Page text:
By OB Joe / OB Rag
You know it. I’m a California Primary voter and I’m pretty pissed off!
The Primary is already over – and I haven’t even voted yet. And neither have my fellow 8 million California voters.
The candidates have been selected – yet, the largest state in the Union has not spoken.
Oh, I know, there are some who still think Bernie can get the nomination – but the real math is not there – and I’m a Bernie supporter! I observed an MSNBC breakdown of the numbers – and Sanders would have to score REAL big in all the remaining primaries – short of a miracle – it will be Hillary Clinton for the Democrats.
I really wanted to vote for Bernie Sanders, the Democratic Socialist – and I was among the 13,000 San Diegans who came out to support him when he was in town not too long ago. But by now, it’s been decided.
I feel totally disenfranchised and disheartened. Our California votes just don’t count. And neither do the votes in the other 4 states that have their Primaries on June 7th: New Jersey, New Mexico, South Dakota and Montana.
Except for the candidates and propositions on the down-ballot, the Presidential Primary is a futile exercise.
It simply is just not fair. California has 39 million inhabitants. It has the 5th largest economy in the world. Yet – on the issue of who gets the different political party nominations for President – California does not count.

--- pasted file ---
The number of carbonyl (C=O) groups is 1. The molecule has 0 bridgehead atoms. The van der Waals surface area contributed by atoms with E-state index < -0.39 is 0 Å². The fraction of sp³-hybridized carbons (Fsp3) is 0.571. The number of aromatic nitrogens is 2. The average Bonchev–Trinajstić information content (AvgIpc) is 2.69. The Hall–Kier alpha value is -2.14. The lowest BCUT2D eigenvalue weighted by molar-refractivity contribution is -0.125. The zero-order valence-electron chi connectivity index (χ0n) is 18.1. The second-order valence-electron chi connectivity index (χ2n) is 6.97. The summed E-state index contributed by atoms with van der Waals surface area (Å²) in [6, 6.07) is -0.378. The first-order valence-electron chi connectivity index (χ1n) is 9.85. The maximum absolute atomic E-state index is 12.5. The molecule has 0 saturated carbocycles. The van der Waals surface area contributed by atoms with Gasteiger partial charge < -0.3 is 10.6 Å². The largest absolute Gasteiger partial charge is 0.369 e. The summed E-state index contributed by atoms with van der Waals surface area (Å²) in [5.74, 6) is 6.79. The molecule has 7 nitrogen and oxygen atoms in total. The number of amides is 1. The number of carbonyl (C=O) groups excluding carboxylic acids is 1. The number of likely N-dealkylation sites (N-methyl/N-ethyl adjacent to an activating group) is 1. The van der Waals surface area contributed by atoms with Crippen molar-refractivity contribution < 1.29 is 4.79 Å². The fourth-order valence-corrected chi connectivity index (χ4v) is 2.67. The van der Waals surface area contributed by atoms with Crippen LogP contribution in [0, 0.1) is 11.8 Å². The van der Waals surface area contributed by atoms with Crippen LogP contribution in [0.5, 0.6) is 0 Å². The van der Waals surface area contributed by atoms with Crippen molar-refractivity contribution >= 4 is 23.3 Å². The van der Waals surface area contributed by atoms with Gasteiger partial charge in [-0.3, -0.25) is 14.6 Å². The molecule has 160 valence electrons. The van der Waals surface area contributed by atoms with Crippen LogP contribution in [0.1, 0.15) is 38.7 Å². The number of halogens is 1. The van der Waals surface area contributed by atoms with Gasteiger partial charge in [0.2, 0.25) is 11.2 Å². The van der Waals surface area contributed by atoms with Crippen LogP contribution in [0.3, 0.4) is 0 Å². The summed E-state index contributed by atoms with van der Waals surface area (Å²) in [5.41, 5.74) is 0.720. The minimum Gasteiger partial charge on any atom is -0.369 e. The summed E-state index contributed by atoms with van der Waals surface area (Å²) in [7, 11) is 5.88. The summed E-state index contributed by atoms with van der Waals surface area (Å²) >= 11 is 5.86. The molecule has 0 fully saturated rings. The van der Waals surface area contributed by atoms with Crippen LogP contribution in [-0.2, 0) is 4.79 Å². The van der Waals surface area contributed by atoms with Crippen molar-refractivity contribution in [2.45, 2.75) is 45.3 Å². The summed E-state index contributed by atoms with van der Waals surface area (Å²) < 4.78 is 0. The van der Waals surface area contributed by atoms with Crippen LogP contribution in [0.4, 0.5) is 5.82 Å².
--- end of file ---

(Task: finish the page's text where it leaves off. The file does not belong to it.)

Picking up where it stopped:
The entire primary system is screwed up.
We have enough problems getting people out to vote. Without them now feeling disenfranchised.
I figure close to 8 million Californians will or could vote on June 7th. If we look at the last California Presidential Primary in June 2012 – 5,328,000 people voted, a dismal 31.1% of registered voters.
Okay, so there wasn’t too much competition on the Presidential level. So, let’s look at the California Primary of 2008. In that vote, 9,058,000 Californians voted – the largest popular vote in the state’s history. Again, however, that represented only 58% of registered voters, and clearly wasn’t the highest percentage-wise. That was in the 1980 Primary, when over 63% of registered voters did the ballot thing.
Another contested Presidential year was in 2000, when 7,883,000 Californians voted in the Primary (54% of registered voters).
By the way, that 2000 Primary was held in March, and the 2008 Primary vote was in early February.
The current California primary is just too damn late in the season. June is not soon enough – if we keep the current system.
Our state had primaries during the month of March in 1996, 2000, 2002, 2004, and 2008. Why can’t we do that again?
Again, the entire national primary system needs to be reformed. And the election cycle is just too crazy long. Other countries have only a few months of electioneering – or even just a few weeks.
Why not have one month of primaries, where every Tuesday a quarter of the states vote?
The Presidential Primary and Election cycle is when we’re supposed to renew our flailing democracy, but when millions of voters are disenfranchised by the very Primary system that is supposed to help sow those seeds of democracy, then the entire Voting Structure continues to break down.